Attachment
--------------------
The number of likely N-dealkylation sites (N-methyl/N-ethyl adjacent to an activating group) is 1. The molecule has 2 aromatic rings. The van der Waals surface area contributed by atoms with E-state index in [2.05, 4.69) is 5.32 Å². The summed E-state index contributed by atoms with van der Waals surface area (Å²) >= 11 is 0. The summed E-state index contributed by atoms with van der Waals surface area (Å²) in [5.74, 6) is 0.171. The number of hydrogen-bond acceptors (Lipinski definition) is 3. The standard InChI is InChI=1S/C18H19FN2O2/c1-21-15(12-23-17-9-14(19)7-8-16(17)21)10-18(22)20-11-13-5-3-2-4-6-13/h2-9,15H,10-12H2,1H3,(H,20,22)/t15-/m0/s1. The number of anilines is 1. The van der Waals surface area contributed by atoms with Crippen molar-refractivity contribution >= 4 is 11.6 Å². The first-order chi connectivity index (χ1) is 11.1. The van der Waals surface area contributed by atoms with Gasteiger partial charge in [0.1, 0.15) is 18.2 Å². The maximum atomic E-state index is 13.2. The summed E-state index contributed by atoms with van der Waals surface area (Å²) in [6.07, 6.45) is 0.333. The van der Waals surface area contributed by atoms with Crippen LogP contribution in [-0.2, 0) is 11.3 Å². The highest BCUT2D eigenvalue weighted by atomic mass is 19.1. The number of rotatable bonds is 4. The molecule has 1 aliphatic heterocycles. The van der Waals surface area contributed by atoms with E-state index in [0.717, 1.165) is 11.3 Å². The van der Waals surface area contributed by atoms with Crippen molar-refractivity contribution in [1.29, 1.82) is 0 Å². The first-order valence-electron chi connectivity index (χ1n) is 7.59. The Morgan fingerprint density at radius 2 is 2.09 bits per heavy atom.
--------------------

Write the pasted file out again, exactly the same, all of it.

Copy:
The number of likely N-dealkylation sites (N-methyl/N-ethyl adjacent to an activating group) is 1. The molecule has 2 aromatic rings. The van der Waals surface area contributed by atoms with E-state index in [2.05, 4.69) is 5.32 Å². The summed E-state index contributed by atoms with van der Waals surface area (Å²) >= 11 is 0. The summed E-state index contributed by atoms with van der Waals surface area (Å²) in [5.74, 6) is 0.171. The number of hydrogen-bond acceptors (Lipinski definition) is 3. The standard InChI is InChI=1S/C18H19FN2O2/c1-21-15(12-23-17-9-14(19)7-8-16(17)21)10-18(22)20-11-13-5-3-2-4-6-13/h2-9,15H,10-12H2,1H3,(H,20,22)/t15-/m0/s1. The number of anilines is 1. The van der Waals surface area contributed by atoms with Crippen molar-refractivity contribution >= 4 is 11.6 Å². The first-order chi connectivity index (χ1) is 11.1. The van der Waals surface area contributed by atoms with Gasteiger partial charge in [0.1, 0.15) is 18.2 Å². The maximum atomic E-state index is 13.2. The summed E-state index contributed by atoms with van der Waals surface area (Å²) in [6.07, 6.45) is 0.333. The van der Waals surface area contributed by atoms with Crippen LogP contribution in [-0.2, 0) is 11.3 Å². The highest BCUT2D eigenvalue weighted by atomic mass is 19.1. The number of rotatable bonds is 4. The molecule has 1 aliphatic heterocycles. The van der Waals surface area contributed by atoms with E-state index in [0.717, 1.165) is 11.3 Å². The van der Waals surface area contributed by atoms with Crippen molar-refractivity contribution in [1.29, 1.82) is 0 Å². The first-order valence-electron chi connectivity index (χ1n) is 7.59. The Morgan fingerprint density at radius 2 is 2.09 bits per heavy atom.